The typestate pattern uses the static type system of a language to move potential runtime errors to compile time errors instead. This article discusses the redesign of PactNet v4.0.0 to use that pattern to make code which would create invalid conditions impossible to compile instead of erroring at runtime.
Pact creates a contract between a consumer and a provider which can be verified during Continuous Integration to ensure that both components are compatible before they’re deployed to an environment.
When unit testing classes that have followed SOLID principles, we often find classes take on the responsibility of a co-ordinator rather than implementing any specific logic themselves. When testing these classes it makes perfect sense to use mocks (e.g. the Moq library) to control the dependencies being co-ordinated. However, I sometimes see instances where people have misunderstood how these mocks work and why the test ends up not testing what it appears to.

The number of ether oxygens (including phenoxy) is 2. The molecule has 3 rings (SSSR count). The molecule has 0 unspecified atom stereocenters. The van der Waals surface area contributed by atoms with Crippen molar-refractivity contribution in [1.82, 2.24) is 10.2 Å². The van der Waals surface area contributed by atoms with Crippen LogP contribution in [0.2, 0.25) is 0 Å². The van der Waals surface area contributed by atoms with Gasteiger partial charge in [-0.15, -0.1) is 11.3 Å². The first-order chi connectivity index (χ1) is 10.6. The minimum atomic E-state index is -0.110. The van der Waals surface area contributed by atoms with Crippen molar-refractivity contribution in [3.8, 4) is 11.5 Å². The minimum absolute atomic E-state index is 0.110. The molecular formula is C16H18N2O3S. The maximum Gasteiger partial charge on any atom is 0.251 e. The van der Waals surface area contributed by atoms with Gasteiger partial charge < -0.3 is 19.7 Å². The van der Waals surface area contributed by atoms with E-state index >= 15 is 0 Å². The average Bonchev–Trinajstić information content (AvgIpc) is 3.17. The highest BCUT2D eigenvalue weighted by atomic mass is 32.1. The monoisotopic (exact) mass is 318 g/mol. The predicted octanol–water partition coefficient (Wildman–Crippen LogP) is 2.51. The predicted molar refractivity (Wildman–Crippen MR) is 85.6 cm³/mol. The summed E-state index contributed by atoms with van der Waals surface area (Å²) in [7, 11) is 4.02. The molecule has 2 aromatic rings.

In a microservices architecture with a suite of inter-dependent services, ensuring fast feedback when API changes cause incompatibility becomes a key problem. Any time that incompatible services are deployed to an environment you will have caused a preventable outage that should be detected as part of your usual Continuous Integration solution.
At dunnhumby, we use a squad based approach to application development which sees small ‘vertical’ teams form with team members representing all of the ‘horizontals’, such as API, UI and QA.